My apologies to those who have missed this series. As much as I’d like to blame it on the fact that I’ve been spending my Thursday evenings with my ladyfriend, she is not to blame for the disruption to my usual writing schedule. I started writing this post literally a month ago, and it sat at 90% completion – I just couldn’t work up the motivation to finish it off. I hope to resume Movie Fridays henceforth and forevermore.
I’d like to think that my suspicion about gender roles started from a very young age. Growing up as I did, spending most of my middle childhood and into adolescence as the child of a single father, I had a good chance to observe up close the abundant reality that men are caring and nurturing. My father was a social worker, meaning that conversations about emotion and the language we use to express it was never hidden from me – I was never exhorted to “be a man” when experiencing sorrow or frustration, I was merely encouraged to talk about it. As a result, the pop culture narratives about men as needing to tough things out or bottle things up never really resonated with me.
Also peculiar to my upbringing was the fact that, for most of my life, I grew up almost entirely surrounded by white people. White folks made up most of my peer groups, my schoolteachers, and the main characters of most of the shows I watched. It has almost always been true that I was more likely to interact with non-black PoCs than I was with fellow black folks, except obviously for family and Caribbean cultural gatherings (and even in the latter case, not always). Similarly, I never really had to grapple with what it meant to “be black”, except insofar as my racial identity was thrust upon me by circumstance. I’ve had few occasions where I felt pressure to “act black” – I just acted like me, and that was my version of black.
However long I have been skeptical of male-typical and afro-typical behaviour memes, I am definitely incredulous when presented with them today. This has made me somewhat insufferable in casual conversation, but I make up for it by having a ready supply of dick jokes. What it also does is make the following story particularly fascinating:
Now obviously this story is heart-wrenching and deeply tragic. The pain in Anthony Griffith’s retelling is readily palpable and visceral. It’s hard to watch without feeling your own sympathetic ache. We could talk about the difficulties facing American families with terminal illness and the need for comprehensive health care reform. We could talk about the chronic underfunding of the arts and how unless you’re famous it’s incredibly difficult to make money in comedy or theatre or whatever (even in the humanities, which is a whole other thing that I could rant about forever). But the thing that I found poignant and heartbreaking is the advice he shouts to himself at the 7:30 mark:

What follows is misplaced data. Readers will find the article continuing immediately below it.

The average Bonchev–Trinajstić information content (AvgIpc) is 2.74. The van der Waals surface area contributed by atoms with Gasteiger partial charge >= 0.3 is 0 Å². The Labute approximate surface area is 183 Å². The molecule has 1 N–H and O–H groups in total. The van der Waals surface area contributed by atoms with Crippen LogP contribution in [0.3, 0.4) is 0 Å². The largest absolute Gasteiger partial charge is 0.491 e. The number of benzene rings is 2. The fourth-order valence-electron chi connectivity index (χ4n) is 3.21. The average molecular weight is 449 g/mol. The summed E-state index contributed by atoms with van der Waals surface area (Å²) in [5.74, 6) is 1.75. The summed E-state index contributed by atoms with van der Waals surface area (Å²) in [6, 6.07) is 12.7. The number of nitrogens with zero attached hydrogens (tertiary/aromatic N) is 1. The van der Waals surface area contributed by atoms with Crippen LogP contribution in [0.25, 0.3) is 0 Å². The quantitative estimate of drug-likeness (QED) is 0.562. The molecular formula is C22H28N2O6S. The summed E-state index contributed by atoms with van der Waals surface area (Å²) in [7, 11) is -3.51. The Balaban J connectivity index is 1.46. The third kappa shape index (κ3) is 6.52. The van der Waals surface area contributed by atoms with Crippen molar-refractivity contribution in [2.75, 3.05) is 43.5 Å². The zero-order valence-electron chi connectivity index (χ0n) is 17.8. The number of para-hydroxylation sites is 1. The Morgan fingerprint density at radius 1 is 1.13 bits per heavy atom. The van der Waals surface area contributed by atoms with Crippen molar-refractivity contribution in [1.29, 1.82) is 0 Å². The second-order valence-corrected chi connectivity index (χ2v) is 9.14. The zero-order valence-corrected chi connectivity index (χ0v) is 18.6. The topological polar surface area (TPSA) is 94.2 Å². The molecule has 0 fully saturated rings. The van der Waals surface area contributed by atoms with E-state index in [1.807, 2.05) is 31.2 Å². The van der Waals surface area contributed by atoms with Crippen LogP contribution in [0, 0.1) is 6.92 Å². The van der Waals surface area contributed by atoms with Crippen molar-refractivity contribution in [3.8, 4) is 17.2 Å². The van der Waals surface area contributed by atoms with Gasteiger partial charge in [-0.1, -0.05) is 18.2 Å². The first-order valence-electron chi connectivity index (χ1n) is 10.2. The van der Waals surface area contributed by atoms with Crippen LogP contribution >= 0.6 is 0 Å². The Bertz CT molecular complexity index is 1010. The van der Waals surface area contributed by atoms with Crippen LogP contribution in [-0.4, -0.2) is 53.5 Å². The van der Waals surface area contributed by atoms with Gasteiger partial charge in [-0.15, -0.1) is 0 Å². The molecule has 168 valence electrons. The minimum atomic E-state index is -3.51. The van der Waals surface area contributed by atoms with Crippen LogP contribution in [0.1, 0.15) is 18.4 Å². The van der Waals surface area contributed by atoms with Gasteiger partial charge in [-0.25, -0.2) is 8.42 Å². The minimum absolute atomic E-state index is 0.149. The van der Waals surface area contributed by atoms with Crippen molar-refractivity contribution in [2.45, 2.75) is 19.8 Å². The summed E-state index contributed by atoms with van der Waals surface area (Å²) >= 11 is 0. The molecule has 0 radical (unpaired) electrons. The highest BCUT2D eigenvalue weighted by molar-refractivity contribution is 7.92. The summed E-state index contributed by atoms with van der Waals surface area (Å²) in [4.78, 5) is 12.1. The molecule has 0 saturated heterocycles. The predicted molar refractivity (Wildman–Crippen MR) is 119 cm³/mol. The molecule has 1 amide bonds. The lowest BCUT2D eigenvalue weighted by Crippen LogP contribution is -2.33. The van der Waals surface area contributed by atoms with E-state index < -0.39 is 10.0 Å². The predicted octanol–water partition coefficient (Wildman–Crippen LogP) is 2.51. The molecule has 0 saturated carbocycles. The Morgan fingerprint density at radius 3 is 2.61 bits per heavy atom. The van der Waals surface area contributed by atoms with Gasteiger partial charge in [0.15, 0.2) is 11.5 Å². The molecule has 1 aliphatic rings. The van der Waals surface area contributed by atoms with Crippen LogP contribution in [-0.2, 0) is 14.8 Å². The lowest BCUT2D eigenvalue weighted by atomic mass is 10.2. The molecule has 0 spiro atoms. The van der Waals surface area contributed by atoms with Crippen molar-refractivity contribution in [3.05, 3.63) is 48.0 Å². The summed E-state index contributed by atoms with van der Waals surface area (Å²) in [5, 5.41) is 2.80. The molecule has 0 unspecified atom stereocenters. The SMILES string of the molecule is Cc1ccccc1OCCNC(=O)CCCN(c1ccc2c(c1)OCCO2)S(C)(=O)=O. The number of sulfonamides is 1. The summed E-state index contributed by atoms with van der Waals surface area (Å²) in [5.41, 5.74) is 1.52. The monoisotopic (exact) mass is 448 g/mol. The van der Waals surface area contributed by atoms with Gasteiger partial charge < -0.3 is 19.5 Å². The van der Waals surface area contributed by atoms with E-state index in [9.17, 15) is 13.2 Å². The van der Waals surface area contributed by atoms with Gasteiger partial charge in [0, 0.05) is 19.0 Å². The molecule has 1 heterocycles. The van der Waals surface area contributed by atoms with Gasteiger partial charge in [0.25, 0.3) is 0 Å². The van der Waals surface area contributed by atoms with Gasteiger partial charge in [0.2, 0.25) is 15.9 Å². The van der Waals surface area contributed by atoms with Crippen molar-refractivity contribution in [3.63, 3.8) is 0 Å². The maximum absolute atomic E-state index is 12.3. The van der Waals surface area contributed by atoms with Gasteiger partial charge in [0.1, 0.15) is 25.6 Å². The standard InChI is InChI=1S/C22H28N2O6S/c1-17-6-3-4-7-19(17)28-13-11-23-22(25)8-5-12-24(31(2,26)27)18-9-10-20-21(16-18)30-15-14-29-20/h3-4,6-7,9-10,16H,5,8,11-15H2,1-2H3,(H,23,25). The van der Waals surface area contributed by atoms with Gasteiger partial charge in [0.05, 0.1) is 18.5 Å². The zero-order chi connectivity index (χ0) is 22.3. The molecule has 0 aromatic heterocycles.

MAN UP, NIGGA!
This is the voice of an intersection between popular notions of black masculinity. It speaks to one of the things that I think is the most toxic element of the masculinity myth: the assumption of eternal competence and strength. Men are expected to be able to intuitively do anything without complaining. To respond emotionally or to break down in the face of hardship like this is not a simple expression of mere human mortality; it is a failure to sufficiently “man up”. It is a betrayal of the fundamental duty of a man, a betrayal of identity, a public social failure.
This is particularly acute in communities that are socialized to be ‘hypermasculine’ – where machismo and swagga are the sine qua non of identity. Failure to “man up” becomes not just a betrayal of your manliness, but your blackness as an added bonus. The damage is not purely internal, although that’s certainly enough for this pressure to be seriously traumatic. Demasculinization and deracialization can be public social punishments as well. Getting a reputation as a “sissy” or “weak” or “soft” drives a wedge between the person suffering and the community from who they ought to be able to derive support. When empathy too is seen as non-manly, when coping and comiseration skills are not commonly available or practiced, expressing vulnerability and a need for help can result in social isolation (perhaps the discussion of the pastoral role of religious leaders – men who are exempted from some elements of traditional masculinity – can happen another time).
Frustration, helplessness, internal struggle, social isolation. Not exactly a recipe for healthy problem-solving. This is not an active harm of a scheming cabal of “racists” or “misandrists” (my brain gags to even use the word), but rather the result of a passive gender-essentialist system that creates rigid roles for black men and women, and then finds a myriad of ways to punish us for the slightest transgressions.
A world where we can walk away from these types of roles is a world that would have been better for Anthony Griffith, I think. It’s a world where seeking help from a therapist isn’t “taboo” or “a white people thing”, but the rational act of a person in pain. It’s a world where the pain of self-recrimination for your baby daughter’s cancer isn’t sharpened by the feelings of extra responsibility of the failure to “be a man”. It’s a world where self-directed anger isn’t the only source of strength, but rather a person can draw from a broad palette of emotions and mutual support systems in which to find solace.
It’s a world where niggas don’t need to ‘man up’.
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Miss_Sapphyre offers some opinions on how we get there.